BLOG

DMARC makes it a year

Yesterday DMARC.org announced that in a year DMARC protects over 60 million mailboxes worldwide.

DMARC, which stands for Domain-based Message Authentication, Reporting & Conformance, builds on previous email authentication advancements, SPF and DKIM, with strong protection of the author’s address (From field) and creating a feedback loop from receivers back to legitimate email senders. This makes impersonation of the author’s address difficult for phishers who are trying to send fraudulent email. Brands can use DMARC to easily notify email providers how to recognize and manage fraudulent mail, while also providing a means by which the receiver can report on fraudulent messages to the owner of the spoofed domain. Messages that pass DMARC validation will continue to be evaluated by the mailbox provider to determine ultimate placement of the message according to its spam-detection filters.

 DMARC is a framework that allows senders to specify authorized sources of mail and tell recipient ISPs what to do with mail if the authentication fails. It also creates a feedback mechanism so receivers can tell senders when authentication fails.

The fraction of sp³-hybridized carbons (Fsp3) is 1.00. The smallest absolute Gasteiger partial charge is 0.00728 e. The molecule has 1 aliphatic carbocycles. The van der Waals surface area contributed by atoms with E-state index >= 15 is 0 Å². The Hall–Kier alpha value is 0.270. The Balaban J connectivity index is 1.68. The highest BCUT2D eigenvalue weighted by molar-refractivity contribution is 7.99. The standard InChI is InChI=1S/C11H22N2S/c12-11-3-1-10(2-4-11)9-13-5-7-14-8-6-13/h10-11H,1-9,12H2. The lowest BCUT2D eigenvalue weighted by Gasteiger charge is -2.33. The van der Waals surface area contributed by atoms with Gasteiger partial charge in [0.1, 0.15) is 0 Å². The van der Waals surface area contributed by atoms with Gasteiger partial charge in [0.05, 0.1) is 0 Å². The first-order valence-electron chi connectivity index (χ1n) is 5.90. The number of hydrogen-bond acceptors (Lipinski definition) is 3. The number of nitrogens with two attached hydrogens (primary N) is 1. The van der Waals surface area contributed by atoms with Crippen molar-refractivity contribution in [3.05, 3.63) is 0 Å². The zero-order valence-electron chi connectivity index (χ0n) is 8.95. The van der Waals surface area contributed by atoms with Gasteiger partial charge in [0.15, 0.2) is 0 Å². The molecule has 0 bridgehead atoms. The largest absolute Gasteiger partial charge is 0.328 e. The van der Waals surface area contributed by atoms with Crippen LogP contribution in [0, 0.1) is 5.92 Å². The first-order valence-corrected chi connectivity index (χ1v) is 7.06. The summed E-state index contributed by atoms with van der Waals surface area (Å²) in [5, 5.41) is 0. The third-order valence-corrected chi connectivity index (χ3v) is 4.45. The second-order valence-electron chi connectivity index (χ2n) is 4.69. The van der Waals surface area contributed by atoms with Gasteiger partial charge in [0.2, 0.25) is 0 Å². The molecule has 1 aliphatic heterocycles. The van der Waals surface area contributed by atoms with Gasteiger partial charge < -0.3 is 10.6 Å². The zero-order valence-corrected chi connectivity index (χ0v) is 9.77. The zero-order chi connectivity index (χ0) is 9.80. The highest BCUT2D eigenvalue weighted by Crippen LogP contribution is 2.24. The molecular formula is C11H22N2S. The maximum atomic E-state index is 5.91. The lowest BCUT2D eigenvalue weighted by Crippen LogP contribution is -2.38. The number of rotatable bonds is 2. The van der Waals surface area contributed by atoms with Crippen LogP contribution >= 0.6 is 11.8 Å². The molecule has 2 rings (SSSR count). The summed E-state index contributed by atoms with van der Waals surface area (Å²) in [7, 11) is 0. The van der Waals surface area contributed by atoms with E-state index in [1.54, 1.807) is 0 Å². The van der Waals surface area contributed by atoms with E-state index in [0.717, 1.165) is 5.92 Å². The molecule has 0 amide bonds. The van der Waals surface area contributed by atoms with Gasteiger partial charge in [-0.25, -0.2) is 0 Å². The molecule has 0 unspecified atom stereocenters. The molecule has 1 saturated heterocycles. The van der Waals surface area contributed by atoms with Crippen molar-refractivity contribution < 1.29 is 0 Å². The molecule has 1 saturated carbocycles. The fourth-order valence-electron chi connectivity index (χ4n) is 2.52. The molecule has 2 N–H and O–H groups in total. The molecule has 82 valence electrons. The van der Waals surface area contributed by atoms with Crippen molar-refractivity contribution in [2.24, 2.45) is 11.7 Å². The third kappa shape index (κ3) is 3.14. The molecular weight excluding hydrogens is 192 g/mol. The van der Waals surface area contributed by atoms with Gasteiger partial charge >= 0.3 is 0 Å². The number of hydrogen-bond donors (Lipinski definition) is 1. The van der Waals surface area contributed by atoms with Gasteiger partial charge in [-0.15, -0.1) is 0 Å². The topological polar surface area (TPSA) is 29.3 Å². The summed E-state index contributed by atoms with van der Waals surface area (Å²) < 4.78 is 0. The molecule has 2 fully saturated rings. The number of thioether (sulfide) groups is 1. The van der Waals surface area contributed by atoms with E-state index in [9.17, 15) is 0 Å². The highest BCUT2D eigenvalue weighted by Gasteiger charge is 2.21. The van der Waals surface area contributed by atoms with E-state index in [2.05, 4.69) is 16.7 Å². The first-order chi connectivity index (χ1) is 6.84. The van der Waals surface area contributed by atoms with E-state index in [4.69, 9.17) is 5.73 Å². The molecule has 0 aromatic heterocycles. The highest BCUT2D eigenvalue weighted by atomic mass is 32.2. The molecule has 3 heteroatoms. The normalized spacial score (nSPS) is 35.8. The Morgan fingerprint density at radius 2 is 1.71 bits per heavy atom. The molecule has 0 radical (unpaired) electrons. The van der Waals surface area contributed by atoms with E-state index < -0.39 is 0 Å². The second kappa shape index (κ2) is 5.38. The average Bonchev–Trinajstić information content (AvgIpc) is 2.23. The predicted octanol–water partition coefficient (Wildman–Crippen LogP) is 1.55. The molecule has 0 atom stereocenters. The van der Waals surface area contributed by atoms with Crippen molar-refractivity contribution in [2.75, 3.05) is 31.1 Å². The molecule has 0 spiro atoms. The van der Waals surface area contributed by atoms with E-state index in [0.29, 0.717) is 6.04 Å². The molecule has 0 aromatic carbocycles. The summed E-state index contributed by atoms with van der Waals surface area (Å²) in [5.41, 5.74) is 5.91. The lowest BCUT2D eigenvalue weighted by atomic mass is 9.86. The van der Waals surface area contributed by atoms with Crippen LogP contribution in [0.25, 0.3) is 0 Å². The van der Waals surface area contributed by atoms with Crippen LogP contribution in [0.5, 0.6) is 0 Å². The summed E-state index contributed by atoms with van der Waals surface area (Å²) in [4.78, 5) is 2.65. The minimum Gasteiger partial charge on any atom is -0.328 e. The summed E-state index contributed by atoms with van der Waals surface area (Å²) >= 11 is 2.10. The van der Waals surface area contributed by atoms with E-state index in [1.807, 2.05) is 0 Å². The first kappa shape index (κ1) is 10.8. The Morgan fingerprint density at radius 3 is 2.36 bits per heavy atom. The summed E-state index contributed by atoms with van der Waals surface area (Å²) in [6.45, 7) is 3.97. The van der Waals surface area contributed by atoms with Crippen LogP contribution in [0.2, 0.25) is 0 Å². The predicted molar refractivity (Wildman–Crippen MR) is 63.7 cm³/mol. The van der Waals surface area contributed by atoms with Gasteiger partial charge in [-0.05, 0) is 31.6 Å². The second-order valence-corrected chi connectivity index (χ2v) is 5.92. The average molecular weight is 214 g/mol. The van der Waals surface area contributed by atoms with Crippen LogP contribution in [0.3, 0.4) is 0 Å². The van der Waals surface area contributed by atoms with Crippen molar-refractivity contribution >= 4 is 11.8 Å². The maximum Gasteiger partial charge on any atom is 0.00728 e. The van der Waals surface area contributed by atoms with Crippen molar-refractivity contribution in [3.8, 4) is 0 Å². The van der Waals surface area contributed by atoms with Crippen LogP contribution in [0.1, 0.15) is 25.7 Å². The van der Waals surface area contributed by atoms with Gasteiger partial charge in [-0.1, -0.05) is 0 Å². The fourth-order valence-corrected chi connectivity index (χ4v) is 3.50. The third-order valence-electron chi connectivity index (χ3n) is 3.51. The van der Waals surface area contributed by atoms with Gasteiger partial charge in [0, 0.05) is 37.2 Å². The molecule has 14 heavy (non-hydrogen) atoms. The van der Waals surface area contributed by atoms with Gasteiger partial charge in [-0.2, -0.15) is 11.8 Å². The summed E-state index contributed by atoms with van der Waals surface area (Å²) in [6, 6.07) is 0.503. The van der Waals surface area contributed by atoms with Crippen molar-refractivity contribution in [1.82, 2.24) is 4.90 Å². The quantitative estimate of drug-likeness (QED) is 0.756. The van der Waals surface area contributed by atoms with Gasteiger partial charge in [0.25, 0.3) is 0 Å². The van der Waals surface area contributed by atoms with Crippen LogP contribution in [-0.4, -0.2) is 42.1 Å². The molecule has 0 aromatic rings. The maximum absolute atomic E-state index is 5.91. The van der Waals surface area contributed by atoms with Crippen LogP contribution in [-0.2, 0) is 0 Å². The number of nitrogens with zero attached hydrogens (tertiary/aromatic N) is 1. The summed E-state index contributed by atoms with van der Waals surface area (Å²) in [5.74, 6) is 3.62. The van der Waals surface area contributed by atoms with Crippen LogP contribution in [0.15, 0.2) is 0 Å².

Comment:

Your email address will not be published. Required fields are marked *

  • AOL compromise

    Lots of reports today of a security problem at AOL where accounts are sending spam, or are being spoofed in spam runs or something. Details are hazy, but there seems to be quite a bit of noise surrounding this incident. AOL hasn't provided any information as of yet as to what is going on.4 Comments


  • ReturnPath on DMARC+Yahoo

    Over at ReturnPath Christine has an excellent non-technical summary of the DMARC+Yahoo situation, along with some solid recommendations for what actions you might take to avoid the operational problems it can cause.No Comments


  • AOL problems

    Lots of people are reporting ongoing (RTR:GE) messages from AOL today.  This indicates the AOL mail servers are having problems and can't accept mail. This has nothing to do with spam, filtering or malicious email. This is simply their servers aren't functioning as well as they should be and so AOL can't accept all the mail thrown at them. These types of blocks resolve themselves. 1 Comment


Archives